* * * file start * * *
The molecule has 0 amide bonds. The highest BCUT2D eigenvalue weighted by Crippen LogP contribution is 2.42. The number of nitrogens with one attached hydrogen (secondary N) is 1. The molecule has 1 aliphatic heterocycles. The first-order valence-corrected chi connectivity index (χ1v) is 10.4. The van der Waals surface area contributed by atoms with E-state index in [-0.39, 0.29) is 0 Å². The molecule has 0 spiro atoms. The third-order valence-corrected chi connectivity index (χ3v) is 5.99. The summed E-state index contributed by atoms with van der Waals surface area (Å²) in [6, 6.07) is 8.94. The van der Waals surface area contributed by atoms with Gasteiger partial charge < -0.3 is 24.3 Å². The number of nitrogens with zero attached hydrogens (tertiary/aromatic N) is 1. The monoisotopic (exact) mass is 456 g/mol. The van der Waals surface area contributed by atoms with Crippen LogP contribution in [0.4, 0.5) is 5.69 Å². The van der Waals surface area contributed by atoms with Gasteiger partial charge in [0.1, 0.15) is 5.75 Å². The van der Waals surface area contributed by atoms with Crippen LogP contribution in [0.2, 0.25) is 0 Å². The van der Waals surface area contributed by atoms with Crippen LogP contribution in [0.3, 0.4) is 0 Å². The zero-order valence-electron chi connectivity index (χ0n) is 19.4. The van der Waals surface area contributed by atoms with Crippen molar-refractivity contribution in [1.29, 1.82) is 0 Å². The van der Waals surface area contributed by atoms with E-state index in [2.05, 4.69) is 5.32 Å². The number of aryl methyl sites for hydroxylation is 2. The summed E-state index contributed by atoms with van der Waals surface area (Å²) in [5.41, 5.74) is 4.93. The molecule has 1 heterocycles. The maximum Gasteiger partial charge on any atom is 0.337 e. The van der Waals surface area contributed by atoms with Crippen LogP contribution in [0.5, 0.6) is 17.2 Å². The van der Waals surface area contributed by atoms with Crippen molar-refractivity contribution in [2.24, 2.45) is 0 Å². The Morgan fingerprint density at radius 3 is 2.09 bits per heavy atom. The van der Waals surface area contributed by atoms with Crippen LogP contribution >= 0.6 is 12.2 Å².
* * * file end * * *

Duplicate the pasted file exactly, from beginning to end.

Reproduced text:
The molecule has 0 amide bonds. The highest BCUT2D eigenvalue weighted by Crippen LogP contribution is 2.42. The number of nitrogens with one attached hydrogen (secondary N) is 1. The molecule has 1 aliphatic heterocycles. The first-order valence-corrected chi connectivity index (χ1v) is 10.4. The van der Waals surface area contributed by atoms with E-state index in [-0.39, 0.29) is 0 Å². The molecule has 0 spiro atoms. The third-order valence-corrected chi connectivity index (χ3v) is 5.99. The summed E-state index contributed by atoms with van der Waals surface area (Å²) in [6, 6.07) is 8.94. The van der Waals surface area contributed by atoms with Gasteiger partial charge < -0.3 is 24.3 Å². The number of nitrogens with zero attached hydrogens (tertiary/aromatic N) is 1. The monoisotopic (exact) mass is 456 g/mol. The van der Waals surface area contributed by atoms with Crippen LogP contribution in [0.4, 0.5) is 5.69 Å². The van der Waals surface area contributed by atoms with Gasteiger partial charge in [0.1, 0.15) is 5.75 Å². The van der Waals surface area contributed by atoms with Crippen LogP contribution in [0.2, 0.25) is 0 Å². The van der Waals surface area contributed by atoms with Crippen LogP contribution in [0.3, 0.4) is 0 Å². The zero-order valence-electron chi connectivity index (χ0n) is 19.4. The van der Waals surface area contributed by atoms with Crippen molar-refractivity contribution in [1.29, 1.82) is 0 Å². The van der Waals surface area contributed by atoms with E-state index in [2.05, 4.69) is 5.32 Å². The number of aryl methyl sites for hydroxylation is 2. The summed E-state index contributed by atoms with van der Waals surface area (Å²) in [5.41, 5.74) is 4.93. The molecule has 1 heterocycles. The maximum Gasteiger partial charge on any atom is 0.337 e. The van der Waals surface area contributed by atoms with Crippen LogP contribution in [0.5, 0.6) is 17.2 Å². The van der Waals surface area contributed by atoms with Crippen molar-refractivity contribution in [2.24, 2.45) is 0 Å². The Morgan fingerprint density at radius 3 is 2.09 bits per heavy atom. The van der Waals surface area contributed by atoms with Crippen LogP contribution >= 0.6 is 12.2 Å².